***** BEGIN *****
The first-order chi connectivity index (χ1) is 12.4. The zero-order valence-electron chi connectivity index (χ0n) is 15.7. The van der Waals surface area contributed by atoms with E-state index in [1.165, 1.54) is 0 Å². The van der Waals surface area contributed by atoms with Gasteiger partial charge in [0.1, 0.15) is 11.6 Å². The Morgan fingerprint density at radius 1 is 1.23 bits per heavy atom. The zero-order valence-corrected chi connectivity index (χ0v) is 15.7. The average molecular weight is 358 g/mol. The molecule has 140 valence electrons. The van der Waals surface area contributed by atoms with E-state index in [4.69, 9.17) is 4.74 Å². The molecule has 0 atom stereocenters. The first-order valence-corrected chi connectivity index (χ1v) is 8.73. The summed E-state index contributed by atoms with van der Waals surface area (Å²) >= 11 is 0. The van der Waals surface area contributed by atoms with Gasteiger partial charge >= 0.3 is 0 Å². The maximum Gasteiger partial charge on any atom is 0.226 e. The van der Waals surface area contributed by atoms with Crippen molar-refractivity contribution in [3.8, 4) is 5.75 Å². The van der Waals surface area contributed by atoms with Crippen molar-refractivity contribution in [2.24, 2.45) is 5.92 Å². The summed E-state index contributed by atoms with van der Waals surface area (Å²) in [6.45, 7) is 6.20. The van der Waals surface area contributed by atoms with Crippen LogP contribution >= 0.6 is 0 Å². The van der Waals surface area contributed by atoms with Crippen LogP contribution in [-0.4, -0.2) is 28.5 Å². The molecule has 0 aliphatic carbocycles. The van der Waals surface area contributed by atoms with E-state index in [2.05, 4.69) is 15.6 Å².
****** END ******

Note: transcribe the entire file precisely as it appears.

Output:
The first-order chi connectivity index (χ1) is 12.4. The zero-order valence-electron chi connectivity index (χ0n) is 15.7. The van der Waals surface area contributed by atoms with E-state index in [1.165, 1.54) is 0 Å². The van der Waals surface area contributed by atoms with Gasteiger partial charge in [0.1, 0.15) is 11.6 Å². The Morgan fingerprint density at radius 1 is 1.23 bits per heavy atom. The zero-order valence-corrected chi connectivity index (χ0v) is 15.7. The average molecular weight is 358 g/mol. The molecule has 140 valence electrons. The van der Waals surface area contributed by atoms with E-state index in [4.69, 9.17) is 4.74 Å². The molecule has 0 atom stereocenters. The first-order valence-corrected chi connectivity index (χ1v) is 8.73. The summed E-state index contributed by atoms with van der Waals surface area (Å²) >= 11 is 0. The van der Waals surface area contributed by atoms with Gasteiger partial charge >= 0.3 is 0 Å². The maximum Gasteiger partial charge on any atom is 0.226 e. The van der Waals surface area contributed by atoms with Crippen molar-refractivity contribution in [3.8, 4) is 5.75 Å². The van der Waals surface area contributed by atoms with Crippen molar-refractivity contribution in [2.24, 2.45) is 5.92 Å². The summed E-state index contributed by atoms with van der Waals surface area (Å²) in [6.45, 7) is 6.20. The van der Waals surface area contributed by atoms with Crippen LogP contribution >= 0.6 is 0 Å². The van der Waals surface area contributed by atoms with Crippen LogP contribution in [-0.4, -0.2) is 28.5 Å². The molecule has 0 aliphatic carbocycles. The van der Waals surface area contributed by atoms with E-state index in [2.05, 4.69) is 15.6 Å².